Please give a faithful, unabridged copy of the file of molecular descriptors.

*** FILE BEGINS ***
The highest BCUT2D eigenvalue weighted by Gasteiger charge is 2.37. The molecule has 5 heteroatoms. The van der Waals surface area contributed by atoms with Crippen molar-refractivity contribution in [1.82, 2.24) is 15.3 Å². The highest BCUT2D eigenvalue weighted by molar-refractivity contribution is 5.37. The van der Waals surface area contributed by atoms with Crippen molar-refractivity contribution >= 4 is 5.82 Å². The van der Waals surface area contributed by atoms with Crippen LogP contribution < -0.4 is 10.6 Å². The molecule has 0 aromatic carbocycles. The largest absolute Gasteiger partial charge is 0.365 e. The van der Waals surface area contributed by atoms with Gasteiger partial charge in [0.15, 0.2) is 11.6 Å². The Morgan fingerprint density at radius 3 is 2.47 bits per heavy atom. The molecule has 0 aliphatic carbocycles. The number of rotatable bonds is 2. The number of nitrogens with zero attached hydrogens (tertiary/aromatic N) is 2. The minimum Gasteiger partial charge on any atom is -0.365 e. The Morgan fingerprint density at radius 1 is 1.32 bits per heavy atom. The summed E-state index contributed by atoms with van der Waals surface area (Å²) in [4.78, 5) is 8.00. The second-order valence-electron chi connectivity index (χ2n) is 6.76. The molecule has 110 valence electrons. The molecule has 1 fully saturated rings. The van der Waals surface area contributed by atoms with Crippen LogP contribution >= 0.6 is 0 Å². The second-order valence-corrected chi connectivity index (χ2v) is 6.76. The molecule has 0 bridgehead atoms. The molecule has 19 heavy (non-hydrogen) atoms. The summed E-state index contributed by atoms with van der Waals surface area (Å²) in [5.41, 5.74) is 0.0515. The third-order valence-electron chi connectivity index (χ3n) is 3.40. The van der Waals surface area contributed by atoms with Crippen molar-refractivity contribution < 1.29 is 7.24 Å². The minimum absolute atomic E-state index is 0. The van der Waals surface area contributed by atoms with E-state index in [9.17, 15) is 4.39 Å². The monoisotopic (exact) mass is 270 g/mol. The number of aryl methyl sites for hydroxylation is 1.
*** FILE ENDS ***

The highest BCUT2D eigenvalue weighted by Gasteiger charge is 2.37. The molecule has 5 heteroatoms. The van der Waals surface area contributed by atoms with Crippen molar-refractivity contribution in [1.82, 2.24) is 15.3 Å². The highest BCUT2D eigenvalue weighted by molar-refractivity contribution is 5.37. The van der Waals surface area contributed by atoms with Crippen molar-refractivity contribution >= 4 is 5.82 Å². The van der Waals surface area contributed by atoms with Crippen LogP contribution < -0.4 is 10.6 Å². The molecule has 0 aromatic carbocycles. The largest absolute Gasteiger partial charge is 0.365 e. The van der Waals surface area contributed by atoms with Gasteiger partial charge in [0.15, 0.2) is 11.6 Å². The Morgan fingerprint density at radius 3 is 2.47 bits per heavy atom. The molecule has 0 aliphatic carbocycles. The number of rotatable bonds is 2. The number of nitrogens with zero attached hydrogens (tertiary/aromatic N) is 2. The minimum Gasteiger partial charge on any atom is -0.365 e. The Morgan fingerprint density at radius 1 is 1.32 bits per heavy atom. The summed E-state index contributed by atoms with van der Waals surface area (Å²) in [4.78, 5) is 8.00. The second-order valence-electron chi connectivity index (χ2n) is 6.76. The molecule has 110 valence electrons. The molecule has 1 fully saturated rings. The van der Waals surface area contributed by atoms with Crippen LogP contribution >= 0.6 is 0 Å². The second-order valence-corrected chi connectivity index (χ2v) is 6.76. The molecule has 0 bridgehead atoms. The molecule has 19 heavy (non-hydrogen) atoms. The summed E-state index contributed by atoms with van der Waals surface area (Å²) in [5.41, 5.74) is 0.0515. The third-order valence-electron chi connectivity index (χ3n) is 3.40. The van der Waals surface area contributed by atoms with Crippen molar-refractivity contribution < 1.29 is 7.24 Å². The minimum absolute atomic E-state index is 0. The van der Waals surface area contributed by atoms with E-state index in [9.17, 15) is 4.39 Å². The monoisotopic (exact) mass is 270 g/mol. The number of aryl methyl sites for hydroxylation is 1.